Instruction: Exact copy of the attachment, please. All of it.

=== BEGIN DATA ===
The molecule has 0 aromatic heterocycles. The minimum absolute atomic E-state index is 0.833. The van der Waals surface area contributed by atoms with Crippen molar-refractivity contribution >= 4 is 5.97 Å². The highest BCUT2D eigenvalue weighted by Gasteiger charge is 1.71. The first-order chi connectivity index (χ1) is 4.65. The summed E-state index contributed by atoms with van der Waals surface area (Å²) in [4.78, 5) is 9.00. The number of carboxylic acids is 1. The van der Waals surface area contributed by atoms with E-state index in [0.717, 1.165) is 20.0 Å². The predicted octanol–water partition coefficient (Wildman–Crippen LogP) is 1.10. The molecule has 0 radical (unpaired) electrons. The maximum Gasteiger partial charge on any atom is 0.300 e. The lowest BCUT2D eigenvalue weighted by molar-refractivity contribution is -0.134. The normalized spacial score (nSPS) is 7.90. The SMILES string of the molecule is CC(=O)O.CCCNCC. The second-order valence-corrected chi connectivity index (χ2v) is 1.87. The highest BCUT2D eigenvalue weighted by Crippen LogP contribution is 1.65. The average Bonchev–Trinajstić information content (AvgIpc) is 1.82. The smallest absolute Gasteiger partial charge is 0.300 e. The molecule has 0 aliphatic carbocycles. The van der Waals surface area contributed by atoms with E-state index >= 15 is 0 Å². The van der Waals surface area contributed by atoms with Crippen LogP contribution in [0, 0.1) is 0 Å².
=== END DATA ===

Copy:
The molecule has 0 aromatic heterocycles. The minimum absolute atomic E-state index is 0.833. The van der Waals surface area contributed by atoms with Crippen molar-refractivity contribution >= 4 is 5.97 Å². The highest BCUT2D eigenvalue weighted by Gasteiger charge is 1.71. The first-order chi connectivity index (χ1) is 4.65. The summed E-state index contributed by atoms with van der Waals surface area (Å²) in [4.78, 5) is 9.00. The number of carboxylic acids is 1. The van der Waals surface area contributed by atoms with E-state index in [0.717, 1.165) is 20.0 Å². The predicted octanol–water partition coefficient (Wildman–Crippen LogP) is 1.10. The molecule has 0 radical (unpaired) electrons. The maximum Gasteiger partial charge on any atom is 0.300 e. The lowest BCUT2D eigenvalue weighted by molar-refractivity contribution is -0.134. The normalized spacial score (nSPS) is 7.90. The SMILES string of the molecule is CC(=O)O.CCCNCC. The second-order valence-corrected chi connectivity index (χ2v) is 1.87. The highest BCUT2D eigenvalue weighted by Crippen LogP contribution is 1.65. The average Bonchev–Trinajstić information content (AvgIpc) is 1.82. The smallest absolute Gasteiger partial charge is 0.300 e. The molecule has 0 aliphatic carbocycles. The van der Waals surface area contributed by atoms with E-state index >= 15 is 0 Å². The van der Waals surface area contributed by atoms with Crippen LogP contribution in [0, 0.1) is 0 Å².